View full screen - View 1 of Lot 113. ANTOINE-JEAN GROS, CALLED BARON GROS  |  HEAD OF CHARLEMAGNE.
113

ANTOINE-JEAN GROS, CALLED BARON GROS | HEAD OF CHARLEMAGNE

Property from Richard L. Feigen & Co., New York

ANTOINE-JEAN GROS, CALLED BARON GROS | HEAD OF CHARLEMAGNE

ANTOINE-JEAN GROS, CALLED BARON GROS | HEAD OF CHARLEMAGNE

Property from Richard L. Feigen & Co., New York

ANTOINE-JEAN GROS, CALLED BARON GROS

Paris 1771 - 1835 Meudon

HEAD OF CHARLEMAGNE


oil on canvas

unframed: 24 x 19⅝ in.; 61 x 50 cm.

framed: 31 x 26½ in.; 78.8 x 67.3 cm.

The painting has been relined and is flat and stable, though there are a few creases running horizontally across the canvas which can been seen in raking light. The varnish is thick and bright, and the colors have retained their vibrancy nicely. The loose, sketchy brushwork, particularly in the hair and background, is well-preserved even if the surface is slightly flatter than it once may have been. Some retouching is visible under ultraviolet light, most noticeably in the cheekbone and in a small area above the sitter's proper right eyebrow; there are also two thin scratches in the lower left. Overall the painting presents well and can be hung as is. Offered in a carved giltwood frame.


The lot is sold in the condition it is in at the time of sale. The condition report is provided to assist you with assessing the condition of the lot and is for guidance only. Any reference to condition in the condition report for the lot does not amount to a full description of condition. The images of the lot form part of the condition report for the lot. Certain images of the lot provided online may not accurately reflect the actual condition of the lot. In particular, the online images may represent colors and shades which are different to the lot's actual color and shades. The condition report for the lot may make reference to particular imperfections of the lot but you should note that the lot may have other faults not expressly referred to in the condition report for the lot or shown in the online images of the lot. The condition report may not refer to all faults, restoration, alteration or adaptation. The condition report  is a statement of opinion only. For that reason, the condition report is not an alternative to taking your own professional advice regarding the condition of the lot. NOTWITHSTANDING THIS ONLINE CONDITION REPORT OR ANY DISCUSSIONS CONCERNING A LOT, ALL LOTS ARE OFFERED AND SOLD "AS IS" IN ACCORDANCE WITH THE CONDITIONS OF SALE/BUSINESS APPLICABLE TO THE RESPECTIVE SALE.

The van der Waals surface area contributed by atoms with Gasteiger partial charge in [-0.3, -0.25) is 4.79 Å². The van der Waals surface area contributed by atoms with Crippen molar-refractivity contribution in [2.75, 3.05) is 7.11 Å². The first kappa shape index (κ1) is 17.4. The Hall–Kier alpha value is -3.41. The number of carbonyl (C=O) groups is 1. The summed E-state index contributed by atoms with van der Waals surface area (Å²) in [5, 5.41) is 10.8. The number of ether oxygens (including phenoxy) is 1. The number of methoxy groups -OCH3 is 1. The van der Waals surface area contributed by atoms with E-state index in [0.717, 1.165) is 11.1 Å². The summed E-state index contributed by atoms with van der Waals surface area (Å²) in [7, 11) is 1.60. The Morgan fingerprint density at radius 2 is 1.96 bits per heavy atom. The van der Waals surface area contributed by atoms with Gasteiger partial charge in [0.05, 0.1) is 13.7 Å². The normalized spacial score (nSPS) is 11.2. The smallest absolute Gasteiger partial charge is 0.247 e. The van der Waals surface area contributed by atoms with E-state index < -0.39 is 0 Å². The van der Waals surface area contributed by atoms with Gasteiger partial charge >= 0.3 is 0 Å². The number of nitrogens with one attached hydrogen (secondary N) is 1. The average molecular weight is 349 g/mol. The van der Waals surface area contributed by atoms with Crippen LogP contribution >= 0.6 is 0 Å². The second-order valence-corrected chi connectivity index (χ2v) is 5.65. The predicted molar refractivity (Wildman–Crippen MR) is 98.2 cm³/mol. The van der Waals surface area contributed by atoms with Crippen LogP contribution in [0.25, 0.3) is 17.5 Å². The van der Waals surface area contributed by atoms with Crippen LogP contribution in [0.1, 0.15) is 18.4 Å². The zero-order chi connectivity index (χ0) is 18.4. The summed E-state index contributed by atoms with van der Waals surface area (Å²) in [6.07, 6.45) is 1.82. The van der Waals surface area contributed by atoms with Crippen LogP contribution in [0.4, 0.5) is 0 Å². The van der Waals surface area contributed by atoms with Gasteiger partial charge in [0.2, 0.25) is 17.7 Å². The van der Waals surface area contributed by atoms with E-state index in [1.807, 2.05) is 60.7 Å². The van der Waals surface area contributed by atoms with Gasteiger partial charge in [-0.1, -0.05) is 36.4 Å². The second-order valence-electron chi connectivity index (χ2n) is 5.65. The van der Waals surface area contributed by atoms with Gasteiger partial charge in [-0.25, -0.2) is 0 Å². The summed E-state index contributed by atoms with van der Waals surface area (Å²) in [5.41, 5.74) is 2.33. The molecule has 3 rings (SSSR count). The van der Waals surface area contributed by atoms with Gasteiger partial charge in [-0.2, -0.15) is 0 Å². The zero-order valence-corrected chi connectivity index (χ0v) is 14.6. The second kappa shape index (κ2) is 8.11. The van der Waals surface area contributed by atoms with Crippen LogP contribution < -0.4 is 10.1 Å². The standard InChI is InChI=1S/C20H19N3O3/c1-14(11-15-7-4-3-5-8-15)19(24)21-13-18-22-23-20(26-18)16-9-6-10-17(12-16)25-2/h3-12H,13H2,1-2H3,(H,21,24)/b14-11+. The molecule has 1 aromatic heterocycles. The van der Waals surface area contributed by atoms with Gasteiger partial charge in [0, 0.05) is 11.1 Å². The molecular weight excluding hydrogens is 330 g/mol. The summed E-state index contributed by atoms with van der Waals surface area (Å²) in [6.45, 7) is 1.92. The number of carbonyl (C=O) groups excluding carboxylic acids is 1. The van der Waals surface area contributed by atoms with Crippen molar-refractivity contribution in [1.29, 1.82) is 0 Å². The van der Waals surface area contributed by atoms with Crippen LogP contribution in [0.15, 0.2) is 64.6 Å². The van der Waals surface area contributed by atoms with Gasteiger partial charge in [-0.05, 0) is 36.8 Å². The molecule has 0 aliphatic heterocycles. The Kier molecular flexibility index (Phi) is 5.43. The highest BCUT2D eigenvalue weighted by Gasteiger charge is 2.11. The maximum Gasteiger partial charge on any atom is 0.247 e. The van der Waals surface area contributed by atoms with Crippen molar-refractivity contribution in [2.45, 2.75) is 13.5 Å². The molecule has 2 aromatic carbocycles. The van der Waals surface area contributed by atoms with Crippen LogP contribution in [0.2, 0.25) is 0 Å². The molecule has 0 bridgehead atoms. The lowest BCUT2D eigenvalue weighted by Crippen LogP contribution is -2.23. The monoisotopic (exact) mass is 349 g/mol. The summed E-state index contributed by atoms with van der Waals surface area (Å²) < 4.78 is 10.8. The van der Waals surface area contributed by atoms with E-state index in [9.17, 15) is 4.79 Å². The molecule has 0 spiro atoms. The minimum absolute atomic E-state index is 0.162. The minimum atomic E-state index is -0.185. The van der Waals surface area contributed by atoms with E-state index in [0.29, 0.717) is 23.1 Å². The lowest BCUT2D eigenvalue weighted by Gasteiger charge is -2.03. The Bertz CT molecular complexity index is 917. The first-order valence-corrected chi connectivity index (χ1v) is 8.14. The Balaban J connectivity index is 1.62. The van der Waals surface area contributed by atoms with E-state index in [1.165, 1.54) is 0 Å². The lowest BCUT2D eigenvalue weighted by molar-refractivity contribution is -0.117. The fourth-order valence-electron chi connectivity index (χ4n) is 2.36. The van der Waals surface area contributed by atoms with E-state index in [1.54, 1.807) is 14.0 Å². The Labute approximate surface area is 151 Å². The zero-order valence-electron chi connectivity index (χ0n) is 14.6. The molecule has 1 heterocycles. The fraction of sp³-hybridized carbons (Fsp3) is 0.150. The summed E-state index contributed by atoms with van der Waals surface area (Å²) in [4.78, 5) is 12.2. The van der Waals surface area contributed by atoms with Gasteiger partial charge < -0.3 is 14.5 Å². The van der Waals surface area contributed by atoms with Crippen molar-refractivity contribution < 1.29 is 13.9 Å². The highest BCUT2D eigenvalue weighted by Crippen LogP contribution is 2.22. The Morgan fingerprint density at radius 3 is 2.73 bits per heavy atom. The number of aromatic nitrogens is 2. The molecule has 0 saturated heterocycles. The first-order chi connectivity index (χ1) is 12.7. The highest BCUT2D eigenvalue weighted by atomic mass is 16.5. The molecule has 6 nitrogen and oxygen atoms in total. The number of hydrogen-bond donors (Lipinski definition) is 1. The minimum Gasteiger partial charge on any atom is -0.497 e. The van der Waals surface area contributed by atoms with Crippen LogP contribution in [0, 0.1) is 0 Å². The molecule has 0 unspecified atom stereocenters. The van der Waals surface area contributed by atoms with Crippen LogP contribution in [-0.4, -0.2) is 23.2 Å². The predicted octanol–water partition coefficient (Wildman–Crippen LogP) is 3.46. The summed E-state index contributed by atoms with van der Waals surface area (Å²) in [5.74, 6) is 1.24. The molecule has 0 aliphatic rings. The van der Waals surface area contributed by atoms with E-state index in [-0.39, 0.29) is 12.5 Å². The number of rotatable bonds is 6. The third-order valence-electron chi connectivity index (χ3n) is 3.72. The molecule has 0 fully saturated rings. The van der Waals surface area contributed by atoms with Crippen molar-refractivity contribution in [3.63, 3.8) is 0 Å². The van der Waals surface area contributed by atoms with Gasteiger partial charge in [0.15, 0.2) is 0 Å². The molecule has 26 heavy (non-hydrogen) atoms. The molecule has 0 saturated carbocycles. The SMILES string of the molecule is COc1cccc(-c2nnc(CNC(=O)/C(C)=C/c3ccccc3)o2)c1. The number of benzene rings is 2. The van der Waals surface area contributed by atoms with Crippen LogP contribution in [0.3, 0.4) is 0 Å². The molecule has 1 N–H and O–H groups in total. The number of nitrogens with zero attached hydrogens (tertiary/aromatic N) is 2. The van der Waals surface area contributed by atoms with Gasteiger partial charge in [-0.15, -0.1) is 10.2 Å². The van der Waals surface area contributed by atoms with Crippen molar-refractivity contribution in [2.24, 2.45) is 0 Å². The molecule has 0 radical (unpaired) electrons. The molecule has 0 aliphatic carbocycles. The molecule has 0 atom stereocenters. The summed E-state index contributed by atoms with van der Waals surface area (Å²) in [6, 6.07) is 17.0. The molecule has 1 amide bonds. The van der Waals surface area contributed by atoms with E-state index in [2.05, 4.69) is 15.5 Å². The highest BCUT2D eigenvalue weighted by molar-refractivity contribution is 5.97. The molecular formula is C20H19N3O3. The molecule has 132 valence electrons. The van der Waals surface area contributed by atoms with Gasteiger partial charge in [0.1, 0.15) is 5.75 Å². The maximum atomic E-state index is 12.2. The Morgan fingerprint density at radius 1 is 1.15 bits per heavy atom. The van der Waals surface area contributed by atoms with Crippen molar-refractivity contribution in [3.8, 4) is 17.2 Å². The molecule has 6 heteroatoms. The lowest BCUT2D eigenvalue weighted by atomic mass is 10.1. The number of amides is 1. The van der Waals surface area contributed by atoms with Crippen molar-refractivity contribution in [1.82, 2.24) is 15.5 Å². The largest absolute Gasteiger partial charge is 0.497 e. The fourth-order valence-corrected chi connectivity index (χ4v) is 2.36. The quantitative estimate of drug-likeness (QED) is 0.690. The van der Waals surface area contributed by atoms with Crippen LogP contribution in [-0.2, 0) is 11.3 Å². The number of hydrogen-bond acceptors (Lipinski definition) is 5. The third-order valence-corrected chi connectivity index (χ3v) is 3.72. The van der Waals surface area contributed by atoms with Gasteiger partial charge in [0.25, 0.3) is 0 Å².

The collection of the artist;

His studio sale, Paris, 23 November, 1835, lot 18;

Anonymous sale, Monaco, Christie's, 2 December 1989, lot 65;

There acquired. 

J. B. Delestre, Gros, sa vie et ses ouvrages, Paris 1867, p. 251;

J. Tripier Lefrance, Histoire de la vie et de la mort du Baron Gros, Paris 1880, p. 674.

"The monumentality of this depiction of the great Charlemagne is what strikes me here. This coupled with the light and almost bucolic colors makes it a rather unique image. His strikingly contemporary facial hair stands in contrast to the stoic, outward glance with which Charlemagne surveys his empire, or perhaps his future as Emperor."


David Pollack



This painting is a study for the figure of Charlemagne that Gros executed as part of the fresco decorations for the cupola of the Pantheon in Paris. The project was commissioned to Gros in 1812 by Napoleon, who had re-established the Pantheon as a church after it had been secularized during the revolutionary period. The vast program was to depict the apotheosis of the patron saint of Paris, Saint Geneviève, who receives the homage of Clovis, Charlemagne, Louis IX, and Napoleon, each representing one of the four principal dynasties of France. The association of Napoleon with these royal forbears, particularly Charlemagne, was intended to proclaim the legitimacy of his reign, but the work did not come to fruition as planned. In 1814, when the Bourbons were restored to the throne, Gros was ordered to replace the image of Napoleon with that of Louis XVIII. During the Hundred Days, Napoleon countermanded the order, and Gros restored his image on the cupola; but when the French leader was defeated at Waterloo, Louis XVIII was again re-inserted. The cupola was finally unveiled in November of 1824. Gros' work was received as a major triumph and the culmination of his career, for which he was awarded the title of baron. 


Two studies for the head of Charlemagne figured in the artist's studio sale held on 23 November 1835: lot 18, a "tête colossale de Charlemagne" and lot 19, listed as "même tet. Petite étude."  The former is certainly identifiable with the present painting, in which the head is larger than life.